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Published August 3, 2021

How Porting or Transferring Your Mortgage Works

Porting, or transferring, your mortgage allows you to take your existing mortgage to a new home.

If you currently own and you’re looking to move, you might be wondering what happens to your mortgage when you sell. Depending on your current mortgage terms, you may be able to port it to your new home. This is sometimes referred to as transferring your mortgage, and it can be quite handy.

What a ported mortgage is

Porting your mortgage is when you take your existing mortgage and transfer it to another property.

All of the current mortgage terms and conditions, including your interest rate and prepayment benefits, carry over. This can be beneficial for anyone who is purchasing a new property and selling their old one, especially if current interest rates are higher than when you negotiated your existing mortgage.

If you end up buying a home that requires a bigger mortgage than what you currently have, then your lender may allow you to blend and extend a ported mortgage. Since you’re not breaking your initial mortgage, there’s no penalty to be paid. That said, if you’re moving to a home that has a lower value than your current mortgage, a prepayment fee may apply on the ported mortgage.

Can you port any mortgage?

It really comes down to the terms and conditions within your current mortgage contract. Many lenders allow you to port your mortgage, but not all do. Porting can also only be done if you’re buying a new property and selling your old one.

Generally speaking, fixed-rate mortgages can be ported, while most variable-rate mortgages cannot be ported unless you convert to a fixed-rate first.

If you’re upsizing to a bigger home and require access to a larger mortgage, then your lender will need to requalify you based on your current income, assets and debt load. If you meet their criteria, then it should be no problem to port things over. If, however, they’re worried about your debt load or your new home’s property value, they may not extend you the full amount that you need.

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Pros and cons of porting a mortgage

Many homeowners buying a new home and selling their old one often assume that porting their mortgage is the best route to go. While that’s true in some cases, it may not always be beneficial. Here are the pros and cons of porting a mortgage.


  • Favourable terms. If your current mortgage has good terms, then you may want to stick with it.
  • Lower monthly fees. Assuming interest rates have gone up since you negotiated your existing mortgage, your payments will be lower than if you break your current mortgage contract and get a new one.
  • No penalty. Since you’ll be transferring your mortgage and not breaking it, you won’t be charged any prepayment fees (unless you are lowering your mortgage balance).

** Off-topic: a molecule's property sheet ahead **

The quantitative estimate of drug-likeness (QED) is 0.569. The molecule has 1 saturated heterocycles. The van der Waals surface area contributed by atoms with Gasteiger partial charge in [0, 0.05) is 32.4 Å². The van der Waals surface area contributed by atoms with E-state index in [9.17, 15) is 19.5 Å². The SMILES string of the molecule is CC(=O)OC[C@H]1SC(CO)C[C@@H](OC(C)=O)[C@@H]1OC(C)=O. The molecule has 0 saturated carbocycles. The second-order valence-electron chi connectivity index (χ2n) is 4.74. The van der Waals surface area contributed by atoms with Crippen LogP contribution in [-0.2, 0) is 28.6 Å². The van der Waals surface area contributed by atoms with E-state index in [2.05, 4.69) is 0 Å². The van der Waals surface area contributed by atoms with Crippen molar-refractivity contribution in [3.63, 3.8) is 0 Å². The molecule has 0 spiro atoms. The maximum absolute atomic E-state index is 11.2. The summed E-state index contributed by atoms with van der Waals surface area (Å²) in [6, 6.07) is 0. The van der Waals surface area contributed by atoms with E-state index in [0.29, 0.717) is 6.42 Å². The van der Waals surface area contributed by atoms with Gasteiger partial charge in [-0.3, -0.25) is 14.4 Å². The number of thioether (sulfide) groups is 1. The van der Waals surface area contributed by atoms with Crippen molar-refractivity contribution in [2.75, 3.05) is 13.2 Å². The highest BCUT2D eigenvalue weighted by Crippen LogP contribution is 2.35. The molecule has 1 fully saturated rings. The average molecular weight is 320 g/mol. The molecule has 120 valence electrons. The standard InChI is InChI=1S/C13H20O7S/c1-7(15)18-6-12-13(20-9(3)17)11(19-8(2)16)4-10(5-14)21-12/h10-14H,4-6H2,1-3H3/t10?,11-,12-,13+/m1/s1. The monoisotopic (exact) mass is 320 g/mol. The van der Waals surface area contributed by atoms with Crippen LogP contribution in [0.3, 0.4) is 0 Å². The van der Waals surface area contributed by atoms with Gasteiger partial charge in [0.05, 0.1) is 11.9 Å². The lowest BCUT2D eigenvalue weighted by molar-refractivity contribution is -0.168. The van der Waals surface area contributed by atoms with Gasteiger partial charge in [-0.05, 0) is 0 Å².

• You may not get the lowest rate. Other mortgage providers may have better rates than what your current lender is offering.
  • Limited time. Your lender will only give you between 30 and 120 days to port your mortgage. This may not be enough time to buy a new home and sell your old one.

Is it worth porting your mortgage?

It really comes down to simple math when deciding if you should port your mortgage.

Let’s say the remaining balance on your mortgage is $400,000, and you’re paying a fixed rate of 2%. The new home you purchase is $500,000, and current interest rates are at 3%. That means you need an additional $100,000. If you were to port your mortgage and blend and extend, your interest rate would fall between 2% and 3% on a new term. That’s better than current rates, so you come out ahead.

Your other option is to break your mortgage and pay the penalty fee, which can be substantial with a fixed-rate mortgage, especially if there is considerable time left on the term. You could then go with a different lender, who might have a lower interest rate compared to what you were offered with a blend-and-extend mortgage.

One other alternative is to let your buyer assume your mortgage. This only works if both parties are interested, and your lender approves it. For the buyer, the potential benefit is access to a lower interest rate. As the seller, you’d be off the hook for the mortgage and wouldn’t need to pay any penalty fees because you’re not breaking the contract. (In some provinces, however, the seller may remain personally liable on an assumed mortgage if the buyer misses payments, so be sure to find out what the rules are in your jurisdiction.)

Porting your mortgage can definitely work to your advantage, but sometimes getting a new one makes more financial sense. Speaking to a mortgage broker about your options is a wise idea since these professionals can shop around on your behalf.

Before you sign for your new mortgage, you might want to ensure there is an option to port if you think you may need to move again.

About the Author

Barry Choi

Barry Choi is a personal finance and travel expert. His website is one of Canada's most trusted sites when it comes to all things related to money and travel.


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